The Blue-eyed Pigeon
The evening after the funeral, a pigeon descended for the first time on the window, carried by the noiseless fan of spread wings. At first sight it was ordinary, a grey pigeon with unsymmetrically painted stains of white and blue feathers. He didn’t coo, but with a lazy step he balanced his weight like a tired acrobat on his last walk on the narrow entablature of corroded metal. His open beak was like a sad river trough of sound that dried during an Indian summer. The bird possessed a magnetism that seized the weepy gaze of Mrs. Bela. It was blue-eyed.
Bela had green eyes. The world’s jewels were strewn all over the planet, and the seventh, the emerald, was hidden on her face. She looked at the pigeon through her emerald’s crystal that bode the tide of cognition which blurred the hidden recesses of hope: My Petar has come back!
Petar couldn’t have come back, because yesterday never comes back. His yesterday is buried under a heavy concrete block in an atheist graveyard that defies with its cremated bodies the idea of God . His former friends, each and every one of them failed students and latent alcoholics, generated inspiring superlatives for the deceased in a self-promoting display. They talked of him (and themselves) being irreplaceable and grand. And Petar remained a child forever, gazing toward the blue sky of his native land which gently licked the green plain in the far off view of the horizon. He loved airspace, dragons, zeppelins, and other things related to aerodynamics, Bela’s breasts, for example. Two raindrops were hidden on the woman’s breast, which he clumsily caressed one distant student winter. The blood clover on the sheets, the shared footsteps on the beach, the songs from the Hungarian Csárdás, the cities in black and white photos, twenty years of two lives together gone imperceptibly.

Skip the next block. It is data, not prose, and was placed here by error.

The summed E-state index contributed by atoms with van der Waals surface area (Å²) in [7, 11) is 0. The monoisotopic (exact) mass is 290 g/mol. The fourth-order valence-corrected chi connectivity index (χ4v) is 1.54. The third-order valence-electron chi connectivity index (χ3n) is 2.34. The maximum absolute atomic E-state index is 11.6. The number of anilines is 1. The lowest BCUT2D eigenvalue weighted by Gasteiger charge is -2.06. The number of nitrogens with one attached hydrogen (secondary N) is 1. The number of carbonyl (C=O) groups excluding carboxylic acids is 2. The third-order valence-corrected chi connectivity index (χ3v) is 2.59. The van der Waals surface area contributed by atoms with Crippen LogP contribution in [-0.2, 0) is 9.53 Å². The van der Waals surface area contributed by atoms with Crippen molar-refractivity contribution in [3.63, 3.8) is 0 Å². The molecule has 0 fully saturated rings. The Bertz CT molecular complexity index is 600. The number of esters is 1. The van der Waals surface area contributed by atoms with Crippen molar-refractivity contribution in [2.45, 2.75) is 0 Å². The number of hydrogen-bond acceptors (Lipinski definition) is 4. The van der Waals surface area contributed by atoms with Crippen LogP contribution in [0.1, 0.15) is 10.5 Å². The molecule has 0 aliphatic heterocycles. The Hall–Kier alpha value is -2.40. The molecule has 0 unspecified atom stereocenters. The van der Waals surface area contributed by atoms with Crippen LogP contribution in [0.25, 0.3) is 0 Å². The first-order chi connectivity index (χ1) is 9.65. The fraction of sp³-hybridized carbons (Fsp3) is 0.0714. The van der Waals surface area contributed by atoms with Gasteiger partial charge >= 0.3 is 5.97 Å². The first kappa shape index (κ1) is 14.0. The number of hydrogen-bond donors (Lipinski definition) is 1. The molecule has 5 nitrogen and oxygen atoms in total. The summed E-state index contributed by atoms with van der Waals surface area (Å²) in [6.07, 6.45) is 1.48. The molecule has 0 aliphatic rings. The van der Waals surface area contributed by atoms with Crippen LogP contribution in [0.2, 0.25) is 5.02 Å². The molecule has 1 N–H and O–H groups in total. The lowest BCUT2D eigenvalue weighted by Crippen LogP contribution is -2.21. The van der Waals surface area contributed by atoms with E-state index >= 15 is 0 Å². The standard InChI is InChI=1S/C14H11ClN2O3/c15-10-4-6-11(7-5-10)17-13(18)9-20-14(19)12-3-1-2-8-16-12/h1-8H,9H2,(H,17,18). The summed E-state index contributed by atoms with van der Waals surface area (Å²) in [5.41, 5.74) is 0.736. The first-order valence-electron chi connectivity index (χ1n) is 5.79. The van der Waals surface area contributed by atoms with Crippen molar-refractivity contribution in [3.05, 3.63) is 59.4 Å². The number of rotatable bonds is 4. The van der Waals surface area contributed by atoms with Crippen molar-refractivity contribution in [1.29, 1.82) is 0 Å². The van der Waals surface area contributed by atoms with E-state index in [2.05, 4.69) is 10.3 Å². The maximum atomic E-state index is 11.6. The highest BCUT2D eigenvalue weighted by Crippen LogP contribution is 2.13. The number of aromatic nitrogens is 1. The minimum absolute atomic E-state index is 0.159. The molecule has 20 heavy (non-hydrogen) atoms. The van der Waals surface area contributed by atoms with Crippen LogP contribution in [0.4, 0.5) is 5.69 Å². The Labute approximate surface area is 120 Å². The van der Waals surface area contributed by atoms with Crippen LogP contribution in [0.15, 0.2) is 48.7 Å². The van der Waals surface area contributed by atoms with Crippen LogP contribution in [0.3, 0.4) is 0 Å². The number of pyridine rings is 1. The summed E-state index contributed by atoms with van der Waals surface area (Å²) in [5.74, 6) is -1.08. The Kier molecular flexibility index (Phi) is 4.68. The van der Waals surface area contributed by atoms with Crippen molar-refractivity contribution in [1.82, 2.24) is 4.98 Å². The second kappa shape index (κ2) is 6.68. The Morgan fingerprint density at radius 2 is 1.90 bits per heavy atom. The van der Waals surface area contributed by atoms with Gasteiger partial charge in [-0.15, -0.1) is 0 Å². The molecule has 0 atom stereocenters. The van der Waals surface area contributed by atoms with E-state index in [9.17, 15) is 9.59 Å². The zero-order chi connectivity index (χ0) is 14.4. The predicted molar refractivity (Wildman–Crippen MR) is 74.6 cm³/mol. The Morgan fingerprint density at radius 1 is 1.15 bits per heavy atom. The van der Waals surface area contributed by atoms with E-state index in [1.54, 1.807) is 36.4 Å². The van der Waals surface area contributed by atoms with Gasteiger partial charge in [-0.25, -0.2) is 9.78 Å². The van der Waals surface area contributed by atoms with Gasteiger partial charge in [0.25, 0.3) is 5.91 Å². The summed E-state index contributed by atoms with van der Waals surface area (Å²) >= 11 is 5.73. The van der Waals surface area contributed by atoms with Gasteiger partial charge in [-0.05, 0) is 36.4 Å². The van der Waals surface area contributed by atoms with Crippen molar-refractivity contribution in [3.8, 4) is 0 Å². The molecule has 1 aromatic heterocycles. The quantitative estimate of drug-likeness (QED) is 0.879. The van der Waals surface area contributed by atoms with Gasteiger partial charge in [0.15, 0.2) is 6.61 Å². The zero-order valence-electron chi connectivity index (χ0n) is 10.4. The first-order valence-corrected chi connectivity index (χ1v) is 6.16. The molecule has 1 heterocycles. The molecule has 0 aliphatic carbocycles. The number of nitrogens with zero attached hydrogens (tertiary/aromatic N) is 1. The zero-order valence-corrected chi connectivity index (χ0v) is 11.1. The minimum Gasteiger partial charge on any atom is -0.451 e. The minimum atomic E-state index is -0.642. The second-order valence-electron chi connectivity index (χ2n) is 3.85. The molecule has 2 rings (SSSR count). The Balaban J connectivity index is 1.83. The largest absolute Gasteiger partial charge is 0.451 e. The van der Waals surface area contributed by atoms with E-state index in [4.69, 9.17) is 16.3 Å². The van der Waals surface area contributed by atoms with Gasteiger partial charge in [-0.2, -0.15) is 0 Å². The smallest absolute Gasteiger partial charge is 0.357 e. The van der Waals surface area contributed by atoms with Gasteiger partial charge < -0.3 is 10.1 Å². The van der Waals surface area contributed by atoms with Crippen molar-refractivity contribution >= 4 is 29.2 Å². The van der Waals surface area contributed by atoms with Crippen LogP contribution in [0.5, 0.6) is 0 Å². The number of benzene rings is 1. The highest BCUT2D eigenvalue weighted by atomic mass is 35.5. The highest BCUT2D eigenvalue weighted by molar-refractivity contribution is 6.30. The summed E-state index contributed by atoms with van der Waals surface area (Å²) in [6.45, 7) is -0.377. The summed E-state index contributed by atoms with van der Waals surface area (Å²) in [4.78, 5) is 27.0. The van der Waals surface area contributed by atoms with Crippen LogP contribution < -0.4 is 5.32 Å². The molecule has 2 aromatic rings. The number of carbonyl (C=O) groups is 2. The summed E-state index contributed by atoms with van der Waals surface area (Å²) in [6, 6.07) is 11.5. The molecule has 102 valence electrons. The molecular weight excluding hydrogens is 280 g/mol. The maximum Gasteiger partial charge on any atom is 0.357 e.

The blue-eyed pigeon didn’t show fear. He was standing with a clear look of lust formulating a naked woman’s body covered with a dead husband’s shirt. The touch of the cold cotton calmed the pigeon’s sweaty tissues, offering a fresh asylum to the restless soul.
Bela knows all the wisdoms from the people from whose seed she herself is a flower. Take the hair of the dog that bit you. She puts two spoons of dark powder and lets a liquid melt the blobs of instant mixture. She enjoys small sips of the hot beverage, while the tiny drops of sweat fall from the neck rolling toward the firm canyon of mellow female breasts. She inhales a hot steam that rises in swirls above the glass cup as if she wants to suck in its every molecule.
With every new sip of the liquid Bela felt they were blending and becoming the parts of one being, a great jigsaw whose sense could finally be perceived.
The heat of the Indian summer dried the air above the wedding bed in which Bela laid for the last time. She poured hot water in the cup, added the last spoon of the powder from the metal urn, drank it in one gulp, and closed her eyes.
Bela raised her hand towards the bird and let the words bring comfort: Come, Petar!
The bird fluttered silently into the sky, leaving the ban of corroded metal at the bottom of the screen like the plaque from an ancient documentary movie where the history of one unfulfilled love needed to be written.
Translated by Maida Krzović
© 2013 Maida Krzović
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